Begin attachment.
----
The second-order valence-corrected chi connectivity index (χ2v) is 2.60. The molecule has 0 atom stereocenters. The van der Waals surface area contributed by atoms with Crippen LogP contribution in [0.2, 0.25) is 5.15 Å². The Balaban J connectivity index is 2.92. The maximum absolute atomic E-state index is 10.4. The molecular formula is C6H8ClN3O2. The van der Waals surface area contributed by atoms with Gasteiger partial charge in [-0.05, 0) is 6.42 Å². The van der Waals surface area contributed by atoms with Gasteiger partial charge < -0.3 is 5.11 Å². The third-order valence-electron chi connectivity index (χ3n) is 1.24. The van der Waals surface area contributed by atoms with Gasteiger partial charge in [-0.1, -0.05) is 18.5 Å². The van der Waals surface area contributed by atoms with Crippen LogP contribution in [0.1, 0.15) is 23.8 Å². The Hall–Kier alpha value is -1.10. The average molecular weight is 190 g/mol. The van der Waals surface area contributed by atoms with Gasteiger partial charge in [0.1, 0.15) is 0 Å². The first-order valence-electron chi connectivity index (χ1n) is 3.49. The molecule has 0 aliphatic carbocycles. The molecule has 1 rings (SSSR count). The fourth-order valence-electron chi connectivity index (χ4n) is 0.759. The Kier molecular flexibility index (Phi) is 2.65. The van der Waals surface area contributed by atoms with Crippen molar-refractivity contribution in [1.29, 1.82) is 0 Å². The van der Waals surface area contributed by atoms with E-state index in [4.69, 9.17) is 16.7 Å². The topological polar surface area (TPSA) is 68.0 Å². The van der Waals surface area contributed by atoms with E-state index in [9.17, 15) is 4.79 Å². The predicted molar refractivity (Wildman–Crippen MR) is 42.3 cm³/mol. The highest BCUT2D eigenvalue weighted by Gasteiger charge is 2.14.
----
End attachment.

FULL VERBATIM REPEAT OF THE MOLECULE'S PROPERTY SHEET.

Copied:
The second-order valence-corrected chi connectivity index (χ2v) is 2.60. The molecule has 0 atom stereocenters. The van der Waals surface area contributed by atoms with Crippen LogP contribution in [0.2, 0.25) is 5.15 Å². The Balaban J connectivity index is 2.92. The maximum absolute atomic E-state index is 10.4. The molecular formula is C6H8ClN3O2. The van der Waals surface area contributed by atoms with Gasteiger partial charge in [-0.05, 0) is 6.42 Å². The van der Waals surface area contributed by atoms with Gasteiger partial charge < -0.3 is 5.11 Å². The third-order valence-electron chi connectivity index (χ3n) is 1.24. The van der Waals surface area contributed by atoms with Gasteiger partial charge in [-0.1, -0.05) is 18.5 Å². The van der Waals surface area contributed by atoms with Crippen LogP contribution in [0.1, 0.15) is 23.8 Å². The Hall–Kier alpha value is -1.10. The average molecular weight is 190 g/mol. The van der Waals surface area contributed by atoms with Gasteiger partial charge in [0.1, 0.15) is 0 Å². The first-order valence-electron chi connectivity index (χ1n) is 3.49. The molecule has 0 aliphatic carbocycles. The molecule has 1 rings (SSSR count). The fourth-order valence-electron chi connectivity index (χ4n) is 0.759. The Kier molecular flexibility index (Phi) is 2.65. The van der Waals surface area contributed by atoms with Crippen molar-refractivity contribution in [1.29, 1.82) is 0 Å². The van der Waals surface area contributed by atoms with E-state index in [4.69, 9.17) is 16.7 Å². The topological polar surface area (TPSA) is 68.0 Å². The van der Waals surface area contributed by atoms with E-state index in [9.17, 15) is 4.79 Å². The predicted molar refractivity (Wildman–Crippen MR) is 42.3 cm³/mol. The highest BCUT2D eigenvalue weighted by Gasteiger charge is 2.14.